- Cook until each side is golden brown and the internal temperature has reached at least 145 degrees Fahrenheit.
- Enjoy with white rice and katsu sauce.
Notes: This recipe works great with chicken as well if you want to make chicken katsu. Simply replace the pork loin chops with chicken breast. Also, when coating the pork, be sure to dust off excess flour and ensure you let excess egg drip off each slice. After coating with panko, gently press the breadcrumbs into the pork.
Korokke (Japanese Croquettes)
Korokke or Japanese croquettes have a delicious crunchy texture on the outside and a warm, mushy texture on the inside. They are perfect for a snack, appetizer or side dish.
- 2 russet potatoes
- ½ yellow onion
- ¼ cup + 1 tablespoon neutral oil
- ½ pound ground beef
- Salt and pepper
- ¼ cup wheat or rice flour
- 1 cup panko
- 2 eggs, beaten
- First, skin and cut your potatoes into small evenly sized pieces. Add potatoes to a large stock pot and cover with water. Bring to a boil and cook over medium heat until boiled. Reduce the heat to a simmer and cook for 15 minutes or until the potatoes bread apart easily with a fork.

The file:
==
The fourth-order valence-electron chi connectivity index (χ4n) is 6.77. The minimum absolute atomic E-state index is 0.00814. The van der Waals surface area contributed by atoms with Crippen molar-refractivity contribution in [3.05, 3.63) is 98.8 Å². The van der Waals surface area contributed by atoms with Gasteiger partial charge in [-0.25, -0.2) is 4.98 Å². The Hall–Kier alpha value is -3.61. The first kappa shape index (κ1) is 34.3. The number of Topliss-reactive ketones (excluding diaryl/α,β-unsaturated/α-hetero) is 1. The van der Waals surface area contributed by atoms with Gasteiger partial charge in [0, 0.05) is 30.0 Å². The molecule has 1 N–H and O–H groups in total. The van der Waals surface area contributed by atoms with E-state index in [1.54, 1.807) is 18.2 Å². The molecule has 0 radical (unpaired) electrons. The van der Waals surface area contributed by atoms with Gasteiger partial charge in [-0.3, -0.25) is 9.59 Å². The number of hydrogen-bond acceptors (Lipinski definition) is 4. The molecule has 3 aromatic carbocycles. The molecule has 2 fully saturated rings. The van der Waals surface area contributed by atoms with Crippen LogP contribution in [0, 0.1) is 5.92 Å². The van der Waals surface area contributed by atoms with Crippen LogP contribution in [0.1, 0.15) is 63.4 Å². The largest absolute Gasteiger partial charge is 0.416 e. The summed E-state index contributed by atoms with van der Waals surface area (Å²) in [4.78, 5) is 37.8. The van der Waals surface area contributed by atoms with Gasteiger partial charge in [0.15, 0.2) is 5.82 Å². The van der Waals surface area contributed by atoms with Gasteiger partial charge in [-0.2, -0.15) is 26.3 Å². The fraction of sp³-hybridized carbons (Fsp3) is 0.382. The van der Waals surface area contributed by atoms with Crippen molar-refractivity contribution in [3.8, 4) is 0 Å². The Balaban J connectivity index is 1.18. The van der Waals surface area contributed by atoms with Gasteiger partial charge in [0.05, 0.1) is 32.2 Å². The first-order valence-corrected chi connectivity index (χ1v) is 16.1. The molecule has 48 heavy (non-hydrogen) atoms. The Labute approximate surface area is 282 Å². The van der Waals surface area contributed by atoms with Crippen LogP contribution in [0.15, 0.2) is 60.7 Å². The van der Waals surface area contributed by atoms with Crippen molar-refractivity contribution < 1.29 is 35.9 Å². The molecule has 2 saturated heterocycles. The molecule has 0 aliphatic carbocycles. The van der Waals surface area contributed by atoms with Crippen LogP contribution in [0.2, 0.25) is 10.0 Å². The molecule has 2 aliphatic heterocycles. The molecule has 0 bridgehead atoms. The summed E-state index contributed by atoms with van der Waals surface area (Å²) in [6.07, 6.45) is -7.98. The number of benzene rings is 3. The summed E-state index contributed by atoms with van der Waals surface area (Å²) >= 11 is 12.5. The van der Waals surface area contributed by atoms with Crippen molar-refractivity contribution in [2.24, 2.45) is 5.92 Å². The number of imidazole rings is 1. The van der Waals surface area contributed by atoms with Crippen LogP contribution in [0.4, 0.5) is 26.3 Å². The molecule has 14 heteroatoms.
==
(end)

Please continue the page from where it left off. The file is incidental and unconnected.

- While potatoes are cooking, dice the yellow onion. In a large skillet over medium heat, add 1 tablespoon of neutral oil. Once hot, add the onion. Stir fry until browned, then add the ground beef, salt and pepper. Cook until the beef is browned.
- Once potatoes are done, transfer to a bowl and mash together. Add the onion and beef mixture and fold together.
- Using gloved hands, form the potato mixture into small ovals. You should be able to make about 8-10.
- Let cool in the refrigerator while you put the flour, panko and beaten eggs into three separate bowls.
- Coat the ovals in the flour, then the egg, then the panko. Set aside.
- In a large pan over medium heat, add ¼ cup of oil. Once hot, add half of the ovals. Fry on each side until golden brown. Remove and fry the other half.
- Serve with katsu sauce and white rice.
Notes: You can make this recipe with winter squash, pumpkin or sweet potato instead of russet potatoes. You can also add other vegetables like corn and mushrooms and other meat like ground chicken, seafood or make it vegetarian.
This recipe was adapted from justonecookbook.com.
Katsu or tonkatsu sauce is the perfect pair with tonkatsu or chicken katsu. It tastes delicious and adds a savory and sweet flavor to the dish.
- ¼ cup ketchup
- 3 tbsp worcestershire sauce
- 1 tbsp sugar
- 1 tbsp oyster sauce
- Combine all the ingredients in a small bowl. Use a spoon to mix the ingredients together. Enjoy with tonkatsu or korokke. Save the leftovers in the refrigerator and use within a week.
This recipe was adapted from justonecookbook.com.